When this blog writes about estate planning, we often talk about trusts and various estate planning instruments. However, part of solid estate plan includes what to do with one’s home, and here in California, our state’s new generous homestead exemption must be considered.
The 2021 increase
This year, our state increased the homestead exemption and declaration significantly. Prior to this year, depending on one’s individual circumstances, the homestead exemption could have been as high as $175,000 or as low as $75,000. Now, though, the exemption amount is now between $300,000 and $600,000. And, now, California will tag the exemption amount to the inflation rate, which will be determined by the median sale price of a single-family home across the country, not just our state.
Why does it matter?
These exemptions protect the homeowner’s equity against unsecured creditors. This is true, even if they obtain a judgment and attempt to put a lien against the home. A key distinction too is that the exemptions still apply when there is a mortgage on the property or even if they are in a living trust. And, one’s dwelling can be a traditional home, but it can also be a mobile home, boat or trailer.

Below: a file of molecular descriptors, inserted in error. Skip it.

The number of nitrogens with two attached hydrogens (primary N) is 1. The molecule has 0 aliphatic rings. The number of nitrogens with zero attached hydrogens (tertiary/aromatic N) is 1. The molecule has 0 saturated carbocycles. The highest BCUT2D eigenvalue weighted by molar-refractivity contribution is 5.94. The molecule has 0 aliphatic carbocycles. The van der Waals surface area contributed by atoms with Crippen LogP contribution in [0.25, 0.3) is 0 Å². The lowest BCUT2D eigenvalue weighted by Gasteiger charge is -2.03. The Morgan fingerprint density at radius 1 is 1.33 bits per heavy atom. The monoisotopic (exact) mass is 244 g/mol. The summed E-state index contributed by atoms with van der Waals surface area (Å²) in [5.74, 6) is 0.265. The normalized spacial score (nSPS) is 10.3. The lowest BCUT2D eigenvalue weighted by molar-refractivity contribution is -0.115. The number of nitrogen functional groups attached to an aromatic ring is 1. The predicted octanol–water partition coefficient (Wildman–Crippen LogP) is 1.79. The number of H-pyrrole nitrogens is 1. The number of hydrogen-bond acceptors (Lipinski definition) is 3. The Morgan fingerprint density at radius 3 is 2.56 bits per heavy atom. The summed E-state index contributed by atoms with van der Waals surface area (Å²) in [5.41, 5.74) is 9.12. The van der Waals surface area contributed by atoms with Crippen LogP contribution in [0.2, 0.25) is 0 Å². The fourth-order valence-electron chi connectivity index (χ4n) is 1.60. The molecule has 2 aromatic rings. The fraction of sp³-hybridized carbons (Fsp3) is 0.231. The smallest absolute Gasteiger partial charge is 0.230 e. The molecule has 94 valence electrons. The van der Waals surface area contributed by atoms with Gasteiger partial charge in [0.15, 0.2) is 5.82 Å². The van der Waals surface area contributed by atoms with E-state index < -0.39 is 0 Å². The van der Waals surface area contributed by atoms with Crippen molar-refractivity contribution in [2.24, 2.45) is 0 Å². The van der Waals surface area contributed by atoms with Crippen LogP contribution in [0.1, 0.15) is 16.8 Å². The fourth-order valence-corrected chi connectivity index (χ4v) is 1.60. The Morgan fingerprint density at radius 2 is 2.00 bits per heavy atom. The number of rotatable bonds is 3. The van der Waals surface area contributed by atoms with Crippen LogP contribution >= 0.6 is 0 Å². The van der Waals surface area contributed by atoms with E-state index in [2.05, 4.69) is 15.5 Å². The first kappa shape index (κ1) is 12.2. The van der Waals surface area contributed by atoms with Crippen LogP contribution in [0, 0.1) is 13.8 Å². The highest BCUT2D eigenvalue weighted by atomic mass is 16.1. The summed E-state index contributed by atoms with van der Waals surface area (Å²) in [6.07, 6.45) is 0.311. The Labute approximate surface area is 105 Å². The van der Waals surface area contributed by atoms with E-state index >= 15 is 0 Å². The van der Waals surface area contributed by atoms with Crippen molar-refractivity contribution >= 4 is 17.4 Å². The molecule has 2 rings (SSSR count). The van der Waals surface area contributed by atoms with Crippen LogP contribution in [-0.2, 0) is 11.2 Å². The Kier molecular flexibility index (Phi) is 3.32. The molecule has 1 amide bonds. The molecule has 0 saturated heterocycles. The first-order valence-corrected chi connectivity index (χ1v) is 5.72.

How does it protect against a judgment?
When a creditor attempts to execute a judgement, they will want to initiate a judicial sale on one’s largest asset, usually their home. However, that judicial sale is not allowed unless the value (i.e., the amount one could reasonably receive at auction) exceeds to homestead exemption amount plus the outstanding encumbrances and liens that are filed against that property. Plus, if a sale is allowed to move forward, the homestead exemption portion of the sale must be set aside and held for up to six months after the moment the funds have been received to let the homeowner buy a new home.
What does one have to do to get the exemption?
For our Torrance, California, readers, it is automatic on their principal dwelling. But, to get the full protection, one will need to file a declaration of homestead with their county tax assessor’s office. This declaration is a notarized and sworn, and it will protect that exemption amount from a voluntary sale.